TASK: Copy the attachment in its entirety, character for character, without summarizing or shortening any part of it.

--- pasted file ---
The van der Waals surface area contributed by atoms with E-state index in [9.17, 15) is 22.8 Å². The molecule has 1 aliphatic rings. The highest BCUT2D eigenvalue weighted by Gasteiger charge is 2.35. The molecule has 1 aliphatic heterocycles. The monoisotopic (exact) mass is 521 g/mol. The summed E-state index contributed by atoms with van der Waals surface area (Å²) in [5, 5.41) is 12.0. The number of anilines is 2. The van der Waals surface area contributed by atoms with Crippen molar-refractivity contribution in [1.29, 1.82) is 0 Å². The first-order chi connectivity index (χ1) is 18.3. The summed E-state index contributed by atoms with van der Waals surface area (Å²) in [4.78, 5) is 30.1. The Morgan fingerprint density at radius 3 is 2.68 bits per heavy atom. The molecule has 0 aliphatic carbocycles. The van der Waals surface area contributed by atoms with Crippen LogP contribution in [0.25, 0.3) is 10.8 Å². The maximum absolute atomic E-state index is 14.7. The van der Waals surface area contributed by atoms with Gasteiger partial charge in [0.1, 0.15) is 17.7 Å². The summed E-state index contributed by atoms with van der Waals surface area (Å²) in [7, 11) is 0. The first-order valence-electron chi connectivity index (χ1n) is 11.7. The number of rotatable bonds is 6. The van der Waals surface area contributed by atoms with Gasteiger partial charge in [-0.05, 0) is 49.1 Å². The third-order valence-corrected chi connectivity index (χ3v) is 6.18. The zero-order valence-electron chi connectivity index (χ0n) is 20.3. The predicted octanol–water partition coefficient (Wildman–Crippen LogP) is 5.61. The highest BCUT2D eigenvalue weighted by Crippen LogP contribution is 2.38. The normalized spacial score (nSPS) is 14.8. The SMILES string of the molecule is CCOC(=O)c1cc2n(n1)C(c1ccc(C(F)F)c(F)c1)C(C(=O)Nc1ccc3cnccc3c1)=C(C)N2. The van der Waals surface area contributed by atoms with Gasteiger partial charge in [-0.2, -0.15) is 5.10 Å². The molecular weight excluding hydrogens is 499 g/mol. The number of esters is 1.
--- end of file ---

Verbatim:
The van der Waals surface area contributed by atoms with E-state index in [9.17, 15) is 22.8 Å². The molecule has 1 aliphatic rings. The highest BCUT2D eigenvalue weighted by Gasteiger charge is 2.35. The molecule has 1 aliphatic heterocycles. The monoisotopic (exact) mass is 521 g/mol. The summed E-state index contributed by atoms with van der Waals surface area (Å²) in [5, 5.41) is 12.0. The number of anilines is 2. The van der Waals surface area contributed by atoms with Crippen molar-refractivity contribution in [1.29, 1.82) is 0 Å². The first-order chi connectivity index (χ1) is 18.3. The summed E-state index contributed by atoms with van der Waals surface area (Å²) in [4.78, 5) is 30.1. The Morgan fingerprint density at radius 3 is 2.68 bits per heavy atom. The molecule has 0 aliphatic carbocycles. The van der Waals surface area contributed by atoms with Crippen LogP contribution in [0.25, 0.3) is 10.8 Å². The maximum absolute atomic E-state index is 14.7. The van der Waals surface area contributed by atoms with Gasteiger partial charge in [0.1, 0.15) is 17.7 Å². The summed E-state index contributed by atoms with van der Waals surface area (Å²) in [7, 11) is 0. The first-order valence-electron chi connectivity index (χ1n) is 11.7. The number of rotatable bonds is 6. The van der Waals surface area contributed by atoms with Gasteiger partial charge in [-0.05, 0) is 49.1 Å². The third-order valence-corrected chi connectivity index (χ3v) is 6.18. The zero-order valence-electron chi connectivity index (χ0n) is 20.3. The predicted octanol–water partition coefficient (Wildman–Crippen LogP) is 5.61. The highest BCUT2D eigenvalue weighted by Crippen LogP contribution is 2.38. The normalized spacial score (nSPS) is 14.8. The SMILES string of the molecule is CCOC(=O)c1cc2n(n1)C(c1ccc(C(F)F)c(F)c1)C(C(=O)Nc1ccc3cnccc3c1)=C(C)N2. The van der Waals surface area contributed by atoms with Gasteiger partial charge in [-0.2, -0.15) is 5.10 Å². The molecular weight excluding hydrogens is 499 g/mol. The number of esters is 1.